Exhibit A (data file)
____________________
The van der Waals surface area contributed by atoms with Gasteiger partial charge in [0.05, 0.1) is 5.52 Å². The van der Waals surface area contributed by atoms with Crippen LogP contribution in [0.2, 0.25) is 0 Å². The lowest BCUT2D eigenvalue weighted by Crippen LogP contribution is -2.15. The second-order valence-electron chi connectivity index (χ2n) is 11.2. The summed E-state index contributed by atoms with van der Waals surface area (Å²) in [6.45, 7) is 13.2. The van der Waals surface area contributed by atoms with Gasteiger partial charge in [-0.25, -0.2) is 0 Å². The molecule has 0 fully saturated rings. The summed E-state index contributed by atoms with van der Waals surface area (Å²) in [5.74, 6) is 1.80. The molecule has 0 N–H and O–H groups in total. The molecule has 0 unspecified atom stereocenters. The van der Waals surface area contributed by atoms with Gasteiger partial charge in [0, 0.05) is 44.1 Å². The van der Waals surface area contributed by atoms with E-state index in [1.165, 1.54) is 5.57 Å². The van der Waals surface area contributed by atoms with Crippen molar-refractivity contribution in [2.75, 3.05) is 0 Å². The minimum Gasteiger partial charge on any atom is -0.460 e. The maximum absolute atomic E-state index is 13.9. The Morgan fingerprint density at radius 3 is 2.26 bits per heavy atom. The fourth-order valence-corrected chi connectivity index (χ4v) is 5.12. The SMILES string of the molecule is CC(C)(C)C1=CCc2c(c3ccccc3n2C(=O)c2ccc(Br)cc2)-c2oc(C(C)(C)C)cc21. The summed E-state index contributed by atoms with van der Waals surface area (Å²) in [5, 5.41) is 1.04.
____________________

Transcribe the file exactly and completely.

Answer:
The van der Waals surface area contributed by atoms with Gasteiger partial charge in [0.05, 0.1) is 5.52 Å². The van der Waals surface area contributed by atoms with Crippen LogP contribution in [0.2, 0.25) is 0 Å². The lowest BCUT2D eigenvalue weighted by Crippen LogP contribution is -2.15. The second-order valence-electron chi connectivity index (χ2n) is 11.2. The summed E-state index contributed by atoms with van der Waals surface area (Å²) in [6.45, 7) is 13.2. The van der Waals surface area contributed by atoms with Gasteiger partial charge in [-0.25, -0.2) is 0 Å². The molecule has 0 fully saturated rings. The summed E-state index contributed by atoms with van der Waals surface area (Å²) in [5.74, 6) is 1.80. The molecule has 0 N–H and O–H groups in total. The molecule has 0 unspecified atom stereocenters. The van der Waals surface area contributed by atoms with Gasteiger partial charge in [0, 0.05) is 44.1 Å². The van der Waals surface area contributed by atoms with E-state index in [1.165, 1.54) is 5.57 Å². The van der Waals surface area contributed by atoms with Crippen molar-refractivity contribution in [2.75, 3.05) is 0 Å². The minimum Gasteiger partial charge on any atom is -0.460 e. The maximum absolute atomic E-state index is 13.9. The Morgan fingerprint density at radius 3 is 2.26 bits per heavy atom. The fourth-order valence-corrected chi connectivity index (χ4v) is 5.12. The SMILES string of the molecule is CC(C)(C)C1=CCc2c(c3ccccc3n2C(=O)c2ccc(Br)cc2)-c2oc(C(C)(C)C)cc21. The summed E-state index contributed by atoms with van der Waals surface area (Å²) in [5, 5.41) is 1.04.